This two-part volume offers an innovative analysis and interpretation of Brunelleschi's masterpiece. Part One, which is richly illustrated with iconographic material, traces the design and construction phases of this magnificent building and explores its impact on figurative and literary culture down the ages. With the aid of original charts and diagrams, Part Two provides a thorough analysis of the structure, construction and static equilibrium of the Cupola, including a description and assessment of the current state of the cracks. This provides a solid basis for predicting the likely future behaviour of the monument and for suggesting possible conservation measures.
Leonardo da Vinci was well aware of the fundamental importance of mathematics for architecture. This book examines Leonardo’s knowledge of theoretical mathematics, explores how he used concepts of geometry in his designs for architectural projects, and reports on a real-life construction project using Leonardo’s principles. Authors include Sylvie Duvernoy, Kim Williams, Rinus Roelofs, Biagio Di Carlo, Mark Reynolds, João Pedro Xavier, Vesna Petresin, Christopher Glass, and Jane Burry.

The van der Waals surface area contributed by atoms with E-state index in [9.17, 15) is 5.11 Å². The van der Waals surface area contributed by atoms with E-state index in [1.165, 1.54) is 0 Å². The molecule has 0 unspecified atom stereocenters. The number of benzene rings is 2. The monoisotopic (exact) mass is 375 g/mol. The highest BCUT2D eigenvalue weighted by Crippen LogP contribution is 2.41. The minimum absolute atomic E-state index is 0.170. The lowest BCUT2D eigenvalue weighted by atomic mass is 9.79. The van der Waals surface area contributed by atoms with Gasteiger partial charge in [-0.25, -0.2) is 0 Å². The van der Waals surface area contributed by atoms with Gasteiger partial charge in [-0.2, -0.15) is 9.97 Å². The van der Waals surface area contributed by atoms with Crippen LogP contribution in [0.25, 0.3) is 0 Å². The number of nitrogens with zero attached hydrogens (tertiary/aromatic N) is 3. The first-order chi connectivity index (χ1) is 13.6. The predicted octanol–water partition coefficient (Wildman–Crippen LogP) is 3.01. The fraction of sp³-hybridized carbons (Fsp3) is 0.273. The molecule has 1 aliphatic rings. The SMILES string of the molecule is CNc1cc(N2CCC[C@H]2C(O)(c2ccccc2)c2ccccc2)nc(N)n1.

- Author : Ron H. Pahl
- Publisher : Rowman & Littlefield Education
- Release Date : 2002
- Genre : Education
- Pages : 256
- ISBN : 0810837595
Presents alternative ways to teach history, using music, drama, and writing activities in lieu of the conventional textbook.
This book presents readers with an overview of the arts in the Western tradition; in the contexts of the philosophy, religion, aesthetic theory, economics, and politics surrounding them. It is an historical introduction to the humanities yielding a basic familiarity with major styles and their implications as well as a sense of the historical development of individual arts disciplines. Includes comprehensive and equal treatment of the histories of all the arts as well as a vibrant color illustration program. Explores such topics as Greek Classicism and Hellenism, Byzantium and the Rise of Islam, and The Baroque Age. For anyone interested in artwork or the history of art, whether in a museum, theatre, concert hall, or on the street.